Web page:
2) Poor management. I think the issue is that, a majority of people love Google because they get to work on interesting technical problems - and these are the people that see little value in learning how to develop emotional intelligence. Perhaps they enjoy technical problems because people are too "difficult." People are promoted into management positions - not because they actually know how to lead/manage, but because they happen to be smart or because there is no other path to grow into. So there is a layer of intelligent individuals who are horrible managers and leaders. Yet, there is no value system to actually do anything about that because "emotional intelligence" or "adaptive leadership" are not taken seriously.

    3) Jerks. Sure, there are a lot of brilliant people - but, sadly, there are also a lot of jerks (and, many times, they are one and the same). Years ago, that wasn't the case. I don't know if the pool of candidates is getting smaller, or maybe all the folks with great personalities cashed out and left, or maybe people are getting burned out and it's wearing on their personality and patience. I've heard stories of managers straight-up cussing out their employees and intimidating/scaring their employees into compliance.

    4) It's a giant company now and, inevitably, it has become slower moving and is now layered with process and bureaucracy. So many political battles, empire building, territory grabbing. Google says, "Don't be evil." But, that practice doesn't seem to be put into place when it comes to internal practices. :(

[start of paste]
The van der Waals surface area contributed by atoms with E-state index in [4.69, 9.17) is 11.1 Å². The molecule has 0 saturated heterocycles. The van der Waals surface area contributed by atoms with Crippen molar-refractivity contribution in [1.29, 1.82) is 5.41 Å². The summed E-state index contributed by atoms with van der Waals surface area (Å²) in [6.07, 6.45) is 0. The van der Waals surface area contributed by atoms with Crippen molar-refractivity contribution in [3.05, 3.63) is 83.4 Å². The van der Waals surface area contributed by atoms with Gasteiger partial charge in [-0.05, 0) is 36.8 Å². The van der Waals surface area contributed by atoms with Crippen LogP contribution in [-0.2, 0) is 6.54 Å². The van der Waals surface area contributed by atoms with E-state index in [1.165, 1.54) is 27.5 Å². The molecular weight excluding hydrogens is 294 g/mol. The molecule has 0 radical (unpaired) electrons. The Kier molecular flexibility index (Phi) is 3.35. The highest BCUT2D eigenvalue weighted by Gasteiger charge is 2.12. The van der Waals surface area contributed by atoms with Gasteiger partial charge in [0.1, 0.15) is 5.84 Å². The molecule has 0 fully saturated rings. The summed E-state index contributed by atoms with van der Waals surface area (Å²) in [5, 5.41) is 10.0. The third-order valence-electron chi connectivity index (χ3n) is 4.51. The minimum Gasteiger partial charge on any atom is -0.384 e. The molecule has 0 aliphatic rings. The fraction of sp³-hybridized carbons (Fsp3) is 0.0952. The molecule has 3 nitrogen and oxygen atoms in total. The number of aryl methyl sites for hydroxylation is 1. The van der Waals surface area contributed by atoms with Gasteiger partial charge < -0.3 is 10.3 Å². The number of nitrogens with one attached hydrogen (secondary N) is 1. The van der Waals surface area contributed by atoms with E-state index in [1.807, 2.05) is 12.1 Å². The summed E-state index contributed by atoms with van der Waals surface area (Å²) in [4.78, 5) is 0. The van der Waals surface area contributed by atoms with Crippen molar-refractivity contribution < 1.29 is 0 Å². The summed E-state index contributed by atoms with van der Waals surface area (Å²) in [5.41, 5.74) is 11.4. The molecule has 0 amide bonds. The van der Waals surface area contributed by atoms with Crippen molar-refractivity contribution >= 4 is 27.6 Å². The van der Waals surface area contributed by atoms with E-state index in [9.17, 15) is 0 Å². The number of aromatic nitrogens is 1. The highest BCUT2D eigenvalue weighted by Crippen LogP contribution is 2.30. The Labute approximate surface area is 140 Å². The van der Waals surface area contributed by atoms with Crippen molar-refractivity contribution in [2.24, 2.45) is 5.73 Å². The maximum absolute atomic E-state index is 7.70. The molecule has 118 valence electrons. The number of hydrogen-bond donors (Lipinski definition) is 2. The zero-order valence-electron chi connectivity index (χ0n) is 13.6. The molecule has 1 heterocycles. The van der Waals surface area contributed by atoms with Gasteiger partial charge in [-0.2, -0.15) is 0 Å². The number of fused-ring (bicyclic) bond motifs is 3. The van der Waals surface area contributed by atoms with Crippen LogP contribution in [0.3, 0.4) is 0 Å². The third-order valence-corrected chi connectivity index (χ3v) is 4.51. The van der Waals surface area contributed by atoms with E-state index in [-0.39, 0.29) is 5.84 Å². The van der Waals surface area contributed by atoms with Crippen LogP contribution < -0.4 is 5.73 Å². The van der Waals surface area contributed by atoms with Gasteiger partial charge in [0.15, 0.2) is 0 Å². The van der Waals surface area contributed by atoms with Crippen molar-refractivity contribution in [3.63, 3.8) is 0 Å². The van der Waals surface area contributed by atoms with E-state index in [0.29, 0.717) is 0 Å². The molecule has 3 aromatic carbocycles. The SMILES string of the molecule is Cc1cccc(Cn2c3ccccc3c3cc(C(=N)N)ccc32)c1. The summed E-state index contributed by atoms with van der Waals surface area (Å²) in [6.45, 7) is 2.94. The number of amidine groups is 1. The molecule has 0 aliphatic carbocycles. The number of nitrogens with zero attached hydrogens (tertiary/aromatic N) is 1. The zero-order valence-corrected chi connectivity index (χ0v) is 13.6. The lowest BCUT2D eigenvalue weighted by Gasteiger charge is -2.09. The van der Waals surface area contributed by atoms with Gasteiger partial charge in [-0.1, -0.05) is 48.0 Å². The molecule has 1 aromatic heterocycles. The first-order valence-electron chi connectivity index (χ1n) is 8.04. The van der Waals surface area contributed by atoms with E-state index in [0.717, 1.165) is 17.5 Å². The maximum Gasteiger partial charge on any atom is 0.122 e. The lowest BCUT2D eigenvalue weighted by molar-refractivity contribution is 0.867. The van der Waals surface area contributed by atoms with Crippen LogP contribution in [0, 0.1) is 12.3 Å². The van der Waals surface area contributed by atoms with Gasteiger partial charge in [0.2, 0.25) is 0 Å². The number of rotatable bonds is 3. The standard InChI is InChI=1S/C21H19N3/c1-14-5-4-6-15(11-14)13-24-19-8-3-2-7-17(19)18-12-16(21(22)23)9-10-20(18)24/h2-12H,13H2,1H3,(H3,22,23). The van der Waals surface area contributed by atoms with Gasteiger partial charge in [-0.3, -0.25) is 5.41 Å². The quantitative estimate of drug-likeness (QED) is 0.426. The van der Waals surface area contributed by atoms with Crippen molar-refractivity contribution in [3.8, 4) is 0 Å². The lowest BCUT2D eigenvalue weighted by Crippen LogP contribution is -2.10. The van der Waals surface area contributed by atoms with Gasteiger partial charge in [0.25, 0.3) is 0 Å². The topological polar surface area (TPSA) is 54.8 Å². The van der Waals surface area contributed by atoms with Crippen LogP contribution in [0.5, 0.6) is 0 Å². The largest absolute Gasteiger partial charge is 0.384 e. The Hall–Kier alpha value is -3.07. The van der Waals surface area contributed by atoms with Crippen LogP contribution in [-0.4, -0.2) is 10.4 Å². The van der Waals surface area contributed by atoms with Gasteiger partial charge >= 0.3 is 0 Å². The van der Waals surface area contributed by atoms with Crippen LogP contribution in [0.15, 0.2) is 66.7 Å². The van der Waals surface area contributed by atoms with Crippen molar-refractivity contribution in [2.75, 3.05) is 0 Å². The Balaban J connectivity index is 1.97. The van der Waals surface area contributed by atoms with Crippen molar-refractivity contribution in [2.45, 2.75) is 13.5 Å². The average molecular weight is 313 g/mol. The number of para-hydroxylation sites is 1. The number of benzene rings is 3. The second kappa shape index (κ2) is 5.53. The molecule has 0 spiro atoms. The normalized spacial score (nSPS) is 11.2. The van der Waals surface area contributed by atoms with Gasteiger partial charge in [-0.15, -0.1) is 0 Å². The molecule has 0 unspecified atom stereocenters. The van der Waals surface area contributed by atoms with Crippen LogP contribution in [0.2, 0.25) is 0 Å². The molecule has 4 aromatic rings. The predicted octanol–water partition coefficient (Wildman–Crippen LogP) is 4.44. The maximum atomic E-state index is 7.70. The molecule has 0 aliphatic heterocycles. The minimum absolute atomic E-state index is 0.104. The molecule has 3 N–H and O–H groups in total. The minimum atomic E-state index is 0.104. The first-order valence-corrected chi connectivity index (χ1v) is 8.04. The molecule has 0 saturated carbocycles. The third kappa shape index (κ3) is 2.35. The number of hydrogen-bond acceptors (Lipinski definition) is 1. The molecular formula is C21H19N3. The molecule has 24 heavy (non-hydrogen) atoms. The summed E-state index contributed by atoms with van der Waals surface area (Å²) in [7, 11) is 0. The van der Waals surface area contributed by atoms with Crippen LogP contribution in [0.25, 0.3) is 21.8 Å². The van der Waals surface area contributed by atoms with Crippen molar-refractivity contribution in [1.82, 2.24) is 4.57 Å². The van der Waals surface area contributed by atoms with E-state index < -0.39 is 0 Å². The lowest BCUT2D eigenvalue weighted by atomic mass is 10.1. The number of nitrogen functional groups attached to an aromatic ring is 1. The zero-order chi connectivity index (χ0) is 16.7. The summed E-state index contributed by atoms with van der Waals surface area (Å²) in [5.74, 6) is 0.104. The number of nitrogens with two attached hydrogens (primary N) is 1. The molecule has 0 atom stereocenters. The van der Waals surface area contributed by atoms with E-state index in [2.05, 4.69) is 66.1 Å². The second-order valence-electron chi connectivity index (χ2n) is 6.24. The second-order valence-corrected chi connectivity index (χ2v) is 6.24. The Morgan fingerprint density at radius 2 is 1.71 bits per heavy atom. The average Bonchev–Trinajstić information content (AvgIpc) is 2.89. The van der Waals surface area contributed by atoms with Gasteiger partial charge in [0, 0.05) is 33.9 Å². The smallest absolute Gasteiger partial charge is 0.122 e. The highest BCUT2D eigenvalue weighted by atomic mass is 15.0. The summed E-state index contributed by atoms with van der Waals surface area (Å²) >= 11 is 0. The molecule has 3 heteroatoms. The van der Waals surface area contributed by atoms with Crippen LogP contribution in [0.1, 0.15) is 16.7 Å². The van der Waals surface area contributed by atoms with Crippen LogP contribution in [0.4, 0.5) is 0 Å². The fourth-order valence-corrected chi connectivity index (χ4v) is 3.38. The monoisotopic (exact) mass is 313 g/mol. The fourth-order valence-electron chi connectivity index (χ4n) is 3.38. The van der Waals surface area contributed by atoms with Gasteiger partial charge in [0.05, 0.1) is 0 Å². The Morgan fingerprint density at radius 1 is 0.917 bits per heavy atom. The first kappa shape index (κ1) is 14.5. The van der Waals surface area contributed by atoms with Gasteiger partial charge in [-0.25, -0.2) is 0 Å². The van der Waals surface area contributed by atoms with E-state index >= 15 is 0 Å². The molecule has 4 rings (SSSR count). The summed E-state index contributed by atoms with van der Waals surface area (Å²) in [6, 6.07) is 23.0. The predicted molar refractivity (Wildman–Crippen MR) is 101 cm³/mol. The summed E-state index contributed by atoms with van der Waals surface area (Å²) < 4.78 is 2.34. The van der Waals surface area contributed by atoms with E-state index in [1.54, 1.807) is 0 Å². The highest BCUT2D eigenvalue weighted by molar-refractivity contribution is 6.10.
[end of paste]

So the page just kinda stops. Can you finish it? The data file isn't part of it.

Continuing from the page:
Advice to Management

    1) Don't dismiss emotional intelligence and adaptive leadership. They're not just catch phases. You need great managers and leaders in order to build great companies and develop great employees. The people who may be brilliant at solving technical issues may not be (and are most often, not) the best candidates for management.

    2) Do something about that work-ife balance. Don't just have a bunch of pow-wows and tech talks and discussions about it. Leadership should actually model it. Consider re-evaluating how work is done; what processes are in place that are inefficient and ineffective and need to be updated or removed?

    3) Don't forget that there is already a pool of incredibly talented people within the company. If career development is really a goal at Google, then do it. Don't just hire from the outside. Take the time to help your employees develop their careers - then maybe you won't lose some of the great ones, and maybe you'll have prevent some of that burn out and disillusionment.


  3. "Software Engineer"

    Star Star Star Star Star